Where will I eat my meals?

  • The ESC has no formal dining hall along the lines of “Eick” or “T-Dubbs.”  Students can purchase food at local supermarkets in Heidelberg.  There are several kitchens in the ESC and students will be able to prepare their meals there – this is a great opportunity to learn something about European cuisine and cooking the perfect Sauerbraten!  Students taking classes at the SRH Heidelberg University may also eat meals at the SRH dining facilities on the SRH campus.  As the ESC website explains, there are plenty of bakeries, food starts, speciality food shops, and supermarkets in walking distance of the student residence.  We do recommend that students take an additional $1,000 to cover projected expenses for food while in Europe, as they will be responsible for meals on the road during field trips as well as on independent travel.

How do I pay for the TCNJ Heidelberg program?

  • Students will be billed by TCNJ for tuition and fees as well as housing.  Students’ financial aid awards will be applied to students’ bills, and the balance will be due in August 2014.  Students have the option to pay their tuition using the Sallie Mae payment plans available on the website of the Student Accounts office.
  • Students should consider purchasing Tuition Refund Insurance, available through the College .  Please note: this coverage would not include any travel-related expenses such as airfare.

What about health insurance and medical care in Heidelberg?

  • The Center for Global Engagement will enroll students in HTH Worldwide Insurance, one of the most reputable options for US study abroad programs.  (The fee for this insurance – $132 in 2013-2014 – will be an additional expense that will be applied to the student’s PAWS account, just like the on-campus SHIP policy is billed for residential students at TCNJ.)  Upon enrollment, students register online with HTH Worldwide, download their insurance cards, and access the online directory of health care providers in Heidelberg who are in the HTH Worldwide network.  (There are four primary care physicians in Heidelberg alone – the nearest one is two blocks away from the ESC student residence.  Specialists and dentists may also be found in HTH’s online directory.)  The HTH Worldwide policy focuses upon health care, medical evacuation, and the repatriation of remains. Tuition refund insurance and trip cancellation insurance are not included in the HTH Worldwide policy.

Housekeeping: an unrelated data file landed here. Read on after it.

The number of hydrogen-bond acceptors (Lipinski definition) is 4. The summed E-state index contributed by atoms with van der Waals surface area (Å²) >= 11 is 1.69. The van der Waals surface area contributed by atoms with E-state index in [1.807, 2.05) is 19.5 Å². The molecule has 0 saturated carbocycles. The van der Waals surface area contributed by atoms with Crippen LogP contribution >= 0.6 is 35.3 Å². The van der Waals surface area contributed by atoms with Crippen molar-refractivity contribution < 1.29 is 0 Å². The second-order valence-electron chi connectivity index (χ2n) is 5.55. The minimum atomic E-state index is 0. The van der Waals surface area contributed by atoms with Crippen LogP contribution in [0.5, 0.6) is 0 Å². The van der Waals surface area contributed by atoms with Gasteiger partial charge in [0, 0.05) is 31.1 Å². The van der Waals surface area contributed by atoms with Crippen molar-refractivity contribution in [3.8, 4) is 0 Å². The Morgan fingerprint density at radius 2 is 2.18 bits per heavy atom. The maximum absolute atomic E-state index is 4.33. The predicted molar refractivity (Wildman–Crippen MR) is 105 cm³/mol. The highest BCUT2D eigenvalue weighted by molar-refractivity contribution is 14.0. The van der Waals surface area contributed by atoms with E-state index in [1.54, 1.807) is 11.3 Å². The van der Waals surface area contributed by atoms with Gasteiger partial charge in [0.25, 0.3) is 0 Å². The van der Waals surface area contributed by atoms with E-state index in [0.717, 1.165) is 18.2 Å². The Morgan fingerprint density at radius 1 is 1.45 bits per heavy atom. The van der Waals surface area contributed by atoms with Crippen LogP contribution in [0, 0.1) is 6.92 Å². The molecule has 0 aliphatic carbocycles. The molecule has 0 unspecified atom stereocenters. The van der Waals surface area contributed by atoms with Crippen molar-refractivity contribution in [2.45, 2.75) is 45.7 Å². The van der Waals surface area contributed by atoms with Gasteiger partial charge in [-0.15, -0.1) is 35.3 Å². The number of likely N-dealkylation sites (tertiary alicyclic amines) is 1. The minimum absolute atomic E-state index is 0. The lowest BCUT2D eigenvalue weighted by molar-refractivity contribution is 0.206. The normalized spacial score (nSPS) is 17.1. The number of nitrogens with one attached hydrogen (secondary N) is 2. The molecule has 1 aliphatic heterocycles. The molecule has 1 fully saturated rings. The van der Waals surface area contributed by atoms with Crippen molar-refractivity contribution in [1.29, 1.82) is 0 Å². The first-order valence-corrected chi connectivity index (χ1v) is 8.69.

• Students may want to purchase trip cancellation insurance.  Such coverage is fairly standardized in the insurance industry, but prices vary and students should engage in some comparison shopping for the best value.

How much spending money do you recommend?  What about banking?

  • Generally we recommend $150-200 per week, depending on personal habits, travel plans, and recreational preferences.  Students should have no need to set up a non-resident bank account in Germany, as ATMs with access to their US bank accounts are readily available throughout Heidelberg, Germany, and the rest of Europe.  (Students should check with their banking institutions to see if there are special alliances with European banks of which to take advantage.)

I still have so many questions?  To whom or to what can I turn for further assistance?